Jul 22, 2013 Laurie rated it it was amazing
Shelves: non-fiction
This book is very well researched and well written. I think it is best to read it from cover to cover rather than flip through it which is what I did last summer. Plastic is scary and overwhelming but Beth Terry really does a great job breaking it down, giving useful tips, and offering encouragement and inspiration.

Someone below said she was flaky but I think that is part of her charm; she is a real ordinary person and gives her story a personal and often humorous touch. It does make a differenc
Feb 01, 2013 Amy rated it it was ok
I wanted to like this book more, but the author could not be flakier if she tried.

1. The author(a grown woman) had a panic attack at the gym because she left her special metal water bottle at home. She couldn't buy a plastic bottle of water, after much thought, she realized she could drink out of the water fountain if she got thirsty.

2. The author was shocked to find the glass mason jar she was schlepping all over as a drink container was not allowed into a stadium because of their "no glass" po
Aug 02, 2012 Stephanie rated it really liked it
A real eye opener. I've been working my way towards a plastic-reduced life, but didn't think it was possible to fully go plastic free. This book gives some great advice on what alternatives there are to our typical plastic needs. However, I don't think I'm quite ready to go as far as Beth Terry did, this book gave me some great insight. I went to the grocery store today and paid attention to what I purchased. I did have my reusable bags and cloth produce bag, but I was shocked by how much plasti ...more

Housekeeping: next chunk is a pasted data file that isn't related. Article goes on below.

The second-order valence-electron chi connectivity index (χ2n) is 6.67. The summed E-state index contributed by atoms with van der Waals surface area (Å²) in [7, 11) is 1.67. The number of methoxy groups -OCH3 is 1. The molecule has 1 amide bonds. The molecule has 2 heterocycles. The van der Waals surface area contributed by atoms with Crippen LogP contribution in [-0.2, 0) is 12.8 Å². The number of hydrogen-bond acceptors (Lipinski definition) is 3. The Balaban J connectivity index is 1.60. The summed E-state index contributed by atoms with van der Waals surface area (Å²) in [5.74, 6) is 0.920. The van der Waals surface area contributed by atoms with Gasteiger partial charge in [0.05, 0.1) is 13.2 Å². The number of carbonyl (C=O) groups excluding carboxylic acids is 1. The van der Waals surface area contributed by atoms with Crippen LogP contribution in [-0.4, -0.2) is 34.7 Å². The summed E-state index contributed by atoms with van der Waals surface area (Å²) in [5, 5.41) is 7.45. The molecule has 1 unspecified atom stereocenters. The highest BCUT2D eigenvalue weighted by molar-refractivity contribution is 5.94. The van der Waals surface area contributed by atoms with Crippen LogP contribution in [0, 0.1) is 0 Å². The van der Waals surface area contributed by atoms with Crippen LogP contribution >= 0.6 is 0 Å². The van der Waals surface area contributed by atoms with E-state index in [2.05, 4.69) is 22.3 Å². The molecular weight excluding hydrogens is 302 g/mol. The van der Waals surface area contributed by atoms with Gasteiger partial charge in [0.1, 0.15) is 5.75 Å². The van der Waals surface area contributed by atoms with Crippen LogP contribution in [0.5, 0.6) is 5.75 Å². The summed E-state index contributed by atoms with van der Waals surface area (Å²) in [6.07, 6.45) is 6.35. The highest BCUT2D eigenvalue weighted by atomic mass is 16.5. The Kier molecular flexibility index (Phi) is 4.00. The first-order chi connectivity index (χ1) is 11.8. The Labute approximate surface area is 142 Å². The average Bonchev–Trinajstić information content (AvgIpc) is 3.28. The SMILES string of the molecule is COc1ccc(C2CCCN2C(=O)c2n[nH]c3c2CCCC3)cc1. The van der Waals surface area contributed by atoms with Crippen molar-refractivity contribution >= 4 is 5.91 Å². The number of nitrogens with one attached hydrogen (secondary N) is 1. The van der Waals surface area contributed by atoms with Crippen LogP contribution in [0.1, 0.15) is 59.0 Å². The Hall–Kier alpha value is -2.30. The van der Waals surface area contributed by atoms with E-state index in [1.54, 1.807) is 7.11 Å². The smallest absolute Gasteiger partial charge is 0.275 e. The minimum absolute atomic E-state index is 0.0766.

Britney Bankhead
May 13, 2015 Britney Bankhead rated it it was amazing
After watching the documentary Plastic Paradise, I was excited to read more about the topic of plastic use and what I could do to limit using plastic. This book was easy to read, informative, and offered realistic advice. Definitely eye-opening.
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Beth Terry began her crusade against plastic overconsumption in 2007 when she started her popular blog, My Plastic-Free Life (the blog formerly known as Fake Plastic Fish), combining useful information about plastic-free alternatives with personal stories and the occasional rant. A founding member of the Plastic Pollution Coalition, Terry spearheaded the successful Take Back the Filter citizen act ...more
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“when I suggest an alternate way of doing things as an invitation for fun and creativity, the response is usually positive.” 1 likes